Tom Harrison

Following a number of management roles in NGOs and the tea sector, Tom became an independent consultant focussing on private sector development and cross-sector partnership. He has completed assignments for, among others, DFID, GIZ, the World Bank and UNDP. For a decade Tom had a lead role in management of the Business Innovation Facility (BIF) for which he was Technical Director for which he supporting BIF’s work in Myanmar he was involved in supporting large companies to develop innovative business models that benefit people on low incomes. This year Tom has led new partnership development for the Work and Opportunities For Women (WOW) Programme and has undertaken a review of a market-systems programme in Zambia and an evaluation of a partnership between Oxfam and Unilever.

NGOs and inclusive business

10. Dec 2010

When we started to identify projects for the Business Innovation Facility to support we were pretty sure that we need to have a ‘private sector lead’ in each case. As one of our eligibility criteria we state:

Private sector led initiative (eligibility for cost-sharing) Whilst the project that links to core business operations may have NGO and other partners playing important roles, even as the first-mover in an initiative, we expect to see a company having a lead in the project and in putting the proposal forward.’

We did note, however, that we needed to define ‘private sector’ and that we might include business representative organisations in this. In the last few months, however, and in particular as we have been researching and developing our strategy for working in Bangladesh, I am wondering whether we need to look again at this subject. The Shell Foundation has introduced the concept of ‘business DNA’ as: ‘taking the best from the private sector and applying it to development objectives’ and that the value from business DNA is ‘business thinking, models and disciplines.’ It seems to me that an inclusive business approach is about the same thing, but also including more overtly the ‘business function’ of seeking a return on capital – i.e. using this business DNA to create a profitable business opportunity as well as bringing about positive development outcomes.

I have recently visited some highly innovative Bangladeshi NGOs that are working commercially within product markets. RDRS, for example, in the Rangpur and Dinajpur districts of northern Bangladesh have created RDRS Enterprise Private Limited as a joint stock company under the Bangladesh Companies Act. Its core business activities include provision of high quality seed and other inputs such as animal feed and high yielding 1-day old broiler chicks to local farmers. It also trains handloom shuttle workers and other handicrafts, and provides credit and marketing services to them.

So is RDRS Enterprise an inclusive business?

In the Facility’s definition of inclusive business we say that: ‘The term “inclusive business‟ refers to profitable core business activity that also tangibly expands opportunities for the poor and disadvantaged in developing countries.’

RDRS Enterprise is doing what is does as a business and its core business expands the opportunities of poor farmers to increase their returns from their farms and poor women to develop a home-based income. It aims to make a surplus on these activities, so it is potentially ‘profitable’.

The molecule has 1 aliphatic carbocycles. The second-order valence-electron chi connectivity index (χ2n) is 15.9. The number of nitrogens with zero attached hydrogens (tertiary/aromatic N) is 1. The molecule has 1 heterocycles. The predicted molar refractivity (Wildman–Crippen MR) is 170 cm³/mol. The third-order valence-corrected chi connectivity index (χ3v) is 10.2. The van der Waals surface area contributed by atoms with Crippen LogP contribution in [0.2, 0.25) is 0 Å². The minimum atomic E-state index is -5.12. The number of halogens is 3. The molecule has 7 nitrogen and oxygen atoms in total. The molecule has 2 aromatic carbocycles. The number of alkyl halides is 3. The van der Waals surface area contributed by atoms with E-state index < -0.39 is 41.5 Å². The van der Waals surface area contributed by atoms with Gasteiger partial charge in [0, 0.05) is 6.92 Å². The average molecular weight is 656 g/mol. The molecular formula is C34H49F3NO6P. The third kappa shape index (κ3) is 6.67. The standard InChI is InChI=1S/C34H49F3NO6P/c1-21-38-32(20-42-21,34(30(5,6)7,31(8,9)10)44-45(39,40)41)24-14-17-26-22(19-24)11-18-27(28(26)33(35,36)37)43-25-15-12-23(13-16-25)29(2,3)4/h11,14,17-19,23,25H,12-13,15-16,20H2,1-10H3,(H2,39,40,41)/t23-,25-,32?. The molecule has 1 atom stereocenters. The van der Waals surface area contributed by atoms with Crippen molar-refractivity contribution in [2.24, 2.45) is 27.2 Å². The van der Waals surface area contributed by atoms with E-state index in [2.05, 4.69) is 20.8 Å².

Our definition continues: ‘Such business models can engage the poor as employees, suppliers, distributors or consumers....’ - RDRS Enterprise exists to do this- ‘Is this different from normal business in a developing country? “No‟ and “yes‟. “No‟, because inclusive business is part of commercial business operations. It is not a separate “add-on‟ in the way that philanthropic activity is.’

This latter element of our definition is perhaps where we may see a different picture emerging, if by inclusive business we mean the private sector deploying private capital for a private return. RDRS Enterprise uses a civil society’s capital and is controlled by civil society, such that whilst it is a commercial operation in the sense that its competing successfully in a market to sell its products, its dividends are not then shared with a private investor, but used to social (development) ends. It could benefit in many ways from being part of the RDRS family, both reputational but also through practical support from RDRS development workers. For example, if the hand shuttle loom home-workers are selected and trained by the NGO.

Finally, our definition of inclusive business suggests that: “Yes it is different‟ from most business. Inclusive business models are often highly creative solutions that buy from, or sell to, substantial numbers of poor people. Innovation is often achieved through engagement with non-traditional business partners such as producer associations or non-profits, enabling companies and other stakeholders to pool financial investment, skills, contacts and other resources.’

RDRS Enterprise absolutely fits this part of the definition. So the reason it isn’t inclusive business (if it isn’t) seems to me to be around its ownership, control and motivations. This brings us back to ‘business DNA’. I think that RDRS is taking a private sector approach, and has underlined this by making RDRS Enterprise a joint stock company. I also think that the Business Innovation Facility can offer help to such NGO-owned companies by helping to increase the ‘business DNA’ by deploying our private sector management alliance members and other business consultancy options. Therefore, whilst we may not change our criteria, I think perhaps we should extend our definition of ‘private sector’ to include NGO owned or controlled companies that are using business thinking, models and disciplines.